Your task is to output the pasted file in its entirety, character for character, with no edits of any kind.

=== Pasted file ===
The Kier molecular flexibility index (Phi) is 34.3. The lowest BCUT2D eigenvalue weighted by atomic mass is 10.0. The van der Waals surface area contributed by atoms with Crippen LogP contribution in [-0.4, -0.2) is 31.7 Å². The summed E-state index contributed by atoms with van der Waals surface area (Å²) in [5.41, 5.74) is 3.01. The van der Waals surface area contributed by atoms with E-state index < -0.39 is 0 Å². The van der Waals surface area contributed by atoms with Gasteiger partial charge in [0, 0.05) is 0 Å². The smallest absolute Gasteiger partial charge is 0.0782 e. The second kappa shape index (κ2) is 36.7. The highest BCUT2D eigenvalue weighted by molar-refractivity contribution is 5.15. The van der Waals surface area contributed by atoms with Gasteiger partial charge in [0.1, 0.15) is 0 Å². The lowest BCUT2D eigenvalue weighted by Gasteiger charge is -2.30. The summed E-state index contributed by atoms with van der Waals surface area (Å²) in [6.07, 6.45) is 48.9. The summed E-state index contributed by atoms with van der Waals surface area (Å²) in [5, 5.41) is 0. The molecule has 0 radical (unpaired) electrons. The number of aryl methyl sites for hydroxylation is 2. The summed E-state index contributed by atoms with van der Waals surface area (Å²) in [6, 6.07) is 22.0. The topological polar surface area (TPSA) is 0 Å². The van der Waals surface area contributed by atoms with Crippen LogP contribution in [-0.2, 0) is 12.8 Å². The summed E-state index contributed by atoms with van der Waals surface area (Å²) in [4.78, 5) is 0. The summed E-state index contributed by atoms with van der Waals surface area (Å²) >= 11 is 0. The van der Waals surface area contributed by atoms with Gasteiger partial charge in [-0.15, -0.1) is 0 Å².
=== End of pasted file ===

The Kier molecular flexibility index (Phi) is 34.3. The lowest BCUT2D eigenvalue weighted by atomic mass is 10.0. The van der Waals surface area contributed by atoms with Crippen LogP contribution in [-0.4, -0.2) is 31.7 Å². The summed E-state index contributed by atoms with van der Waals surface area (Å²) in [5.41, 5.74) is 3.01. The van der Waals surface area contributed by atoms with E-state index < -0.39 is 0 Å². The van der Waals surface area contributed by atoms with Gasteiger partial charge in [0, 0.05) is 0 Å². The smallest absolute Gasteiger partial charge is 0.0782 e. The second kappa shape index (κ2) is 36.7. The highest BCUT2D eigenvalue weighted by molar-refractivity contribution is 5.15. The van der Waals surface area contributed by atoms with Gasteiger partial charge in [0.1, 0.15) is 0 Å². The lowest BCUT2D eigenvalue weighted by Gasteiger charge is -2.30. The summed E-state index contributed by atoms with van der Waals surface area (Å²) in [6.07, 6.45) is 48.9. The summed E-state index contributed by atoms with van der Waals surface area (Å²) in [5, 5.41) is 0. The molecule has 0 radical (unpaired) electrons. The number of aryl methyl sites for hydroxylation is 2. The summed E-state index contributed by atoms with van der Waals surface area (Å²) in [6, 6.07) is 22.0. The topological polar surface area (TPSA) is 0 Å². The van der Waals surface area contributed by atoms with Crippen LogP contribution in [-0.2, 0) is 12.8 Å². The summed E-state index contributed by atoms with van der Waals surface area (Å²) in [4.78, 5) is 0. The summed E-state index contributed by atoms with van der Waals surface area (Å²) >= 11 is 0. The van der Waals surface area contributed by atoms with Gasteiger partial charge in [-0.15, -0.1) is 0 Å².